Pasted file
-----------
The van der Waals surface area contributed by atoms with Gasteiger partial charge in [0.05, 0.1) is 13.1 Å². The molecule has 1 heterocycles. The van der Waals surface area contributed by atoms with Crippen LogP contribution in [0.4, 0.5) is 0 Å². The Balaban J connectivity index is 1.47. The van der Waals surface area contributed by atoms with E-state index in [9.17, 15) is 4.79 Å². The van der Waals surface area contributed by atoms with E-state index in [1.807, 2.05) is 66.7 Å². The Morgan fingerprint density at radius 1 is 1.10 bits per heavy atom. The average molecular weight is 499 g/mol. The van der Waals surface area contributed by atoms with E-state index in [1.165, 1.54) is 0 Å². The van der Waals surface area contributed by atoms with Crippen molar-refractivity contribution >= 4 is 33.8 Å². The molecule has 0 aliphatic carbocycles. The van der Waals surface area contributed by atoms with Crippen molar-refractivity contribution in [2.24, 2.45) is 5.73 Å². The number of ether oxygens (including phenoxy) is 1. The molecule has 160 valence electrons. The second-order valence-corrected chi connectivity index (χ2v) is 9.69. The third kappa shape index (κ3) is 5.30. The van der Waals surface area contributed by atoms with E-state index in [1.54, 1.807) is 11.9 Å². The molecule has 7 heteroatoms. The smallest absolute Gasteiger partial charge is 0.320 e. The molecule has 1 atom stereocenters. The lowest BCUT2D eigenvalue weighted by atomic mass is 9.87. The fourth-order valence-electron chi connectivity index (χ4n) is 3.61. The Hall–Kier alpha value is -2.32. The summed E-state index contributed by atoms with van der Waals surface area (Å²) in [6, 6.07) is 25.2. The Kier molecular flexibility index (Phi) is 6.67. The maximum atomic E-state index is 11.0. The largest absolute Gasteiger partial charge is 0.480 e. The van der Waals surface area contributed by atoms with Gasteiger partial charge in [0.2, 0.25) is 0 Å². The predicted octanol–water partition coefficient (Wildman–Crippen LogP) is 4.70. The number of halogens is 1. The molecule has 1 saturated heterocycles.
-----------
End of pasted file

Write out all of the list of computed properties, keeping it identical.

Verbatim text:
The van der Waals surface area contributed by atoms with Gasteiger partial charge in [0.05, 0.1) is 13.1 Å². The molecule has 1 heterocycles. The van der Waals surface area contributed by atoms with Crippen LogP contribution in [0.4, 0.5) is 0 Å². The Balaban J connectivity index is 1.47. The van der Waals surface area contributed by atoms with E-state index in [9.17, 15) is 4.79 Å². The van der Waals surface area contributed by atoms with E-state index in [1.807, 2.05) is 66.7 Å². The Morgan fingerprint density at radius 1 is 1.10 bits per heavy atom. The average molecular weight is 499 g/mol. The van der Waals surface area contributed by atoms with E-state index in [1.165, 1.54) is 0 Å². The van der Waals surface area contributed by atoms with Crippen molar-refractivity contribution >= 4 is 33.8 Å². The molecule has 0 aliphatic carbocycles. The van der Waals surface area contributed by atoms with Crippen molar-refractivity contribution in [2.24, 2.45) is 5.73 Å². The number of ether oxygens (including phenoxy) is 1. The molecule has 160 valence electrons. The second-order valence-corrected chi connectivity index (χ2v) is 9.69. The third kappa shape index (κ3) is 5.30. The van der Waals surface area contributed by atoms with E-state index in [1.54, 1.807) is 11.9 Å². The molecule has 7 heteroatoms. The smallest absolute Gasteiger partial charge is 0.320 e. The molecule has 1 atom stereocenters. The lowest BCUT2D eigenvalue weighted by atomic mass is 9.87. The fourth-order valence-electron chi connectivity index (χ4n) is 3.61. The Hall–Kier alpha value is -2.32. The summed E-state index contributed by atoms with van der Waals surface area (Å²) in [6, 6.07) is 25.2. The Kier molecular flexibility index (Phi) is 6.67. The maximum atomic E-state index is 11.0. The largest absolute Gasteiger partial charge is 0.480 e. The van der Waals surface area contributed by atoms with Gasteiger partial charge in [0.2, 0.25) is 0 Å². The predicted octanol–water partition coefficient (Wildman–Crippen LogP) is 4.70. The number of halogens is 1. The molecule has 1 saturated heterocycles.